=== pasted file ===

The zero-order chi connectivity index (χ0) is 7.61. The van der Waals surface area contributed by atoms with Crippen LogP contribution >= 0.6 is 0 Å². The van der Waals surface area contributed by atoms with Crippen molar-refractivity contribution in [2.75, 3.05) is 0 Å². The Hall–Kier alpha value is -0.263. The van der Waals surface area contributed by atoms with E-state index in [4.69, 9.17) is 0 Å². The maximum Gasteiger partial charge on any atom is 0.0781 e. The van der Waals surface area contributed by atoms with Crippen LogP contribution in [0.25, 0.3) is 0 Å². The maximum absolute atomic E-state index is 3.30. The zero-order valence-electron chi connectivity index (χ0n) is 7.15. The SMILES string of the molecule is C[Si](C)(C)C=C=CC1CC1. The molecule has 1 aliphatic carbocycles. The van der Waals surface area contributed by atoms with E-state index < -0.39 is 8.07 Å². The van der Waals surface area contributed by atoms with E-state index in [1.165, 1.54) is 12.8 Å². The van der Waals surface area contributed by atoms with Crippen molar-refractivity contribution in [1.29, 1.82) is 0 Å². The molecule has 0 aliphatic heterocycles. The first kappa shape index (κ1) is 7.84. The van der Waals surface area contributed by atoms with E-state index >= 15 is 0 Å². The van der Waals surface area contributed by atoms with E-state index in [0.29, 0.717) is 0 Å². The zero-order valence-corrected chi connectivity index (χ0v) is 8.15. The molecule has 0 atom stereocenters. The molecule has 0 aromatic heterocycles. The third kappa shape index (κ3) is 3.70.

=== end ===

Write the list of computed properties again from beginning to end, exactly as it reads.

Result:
The zero-order chi connectivity index (χ0) is 7.61. The van der Waals surface area contributed by atoms with Crippen LogP contribution >= 0.6 is 0 Å². The van der Waals surface area contributed by atoms with Crippen molar-refractivity contribution in [2.75, 3.05) is 0 Å². The Hall–Kier alpha value is -0.263. The van der Waals surface area contributed by atoms with E-state index in [4.69, 9.17) is 0 Å². The maximum Gasteiger partial charge on any atom is 0.0781 e. The van der Waals surface area contributed by atoms with Crippen LogP contribution in [0.25, 0.3) is 0 Å². The maximum absolute atomic E-state index is 3.30. The zero-order valence-electron chi connectivity index (χ0n) is 7.15. The SMILES string of the molecule is C[Si](C)(C)C=C=CC1CC1. The molecule has 1 aliphatic carbocycles. The van der Waals surface area contributed by atoms with E-state index < -0.39 is 8.07 Å². The van der Waals surface area contributed by atoms with E-state index in [1.165, 1.54) is 12.8 Å². The van der Waals surface area contributed by atoms with Crippen molar-refractivity contribution in [1.29, 1.82) is 0 Å². The molecule has 0 aliphatic heterocycles. The first kappa shape index (κ1) is 7.84. The van der Waals surface area contributed by atoms with E-state index >= 15 is 0 Å². The van der Waals surface area contributed by atoms with E-state index in [0.29, 0.717) is 0 Å². The zero-order valence-corrected chi connectivity index (χ0v) is 8.15. The molecule has 0 atom stereocenters. The molecule has 0 aromatic heterocycles. The third kappa shape index (κ3) is 3.70.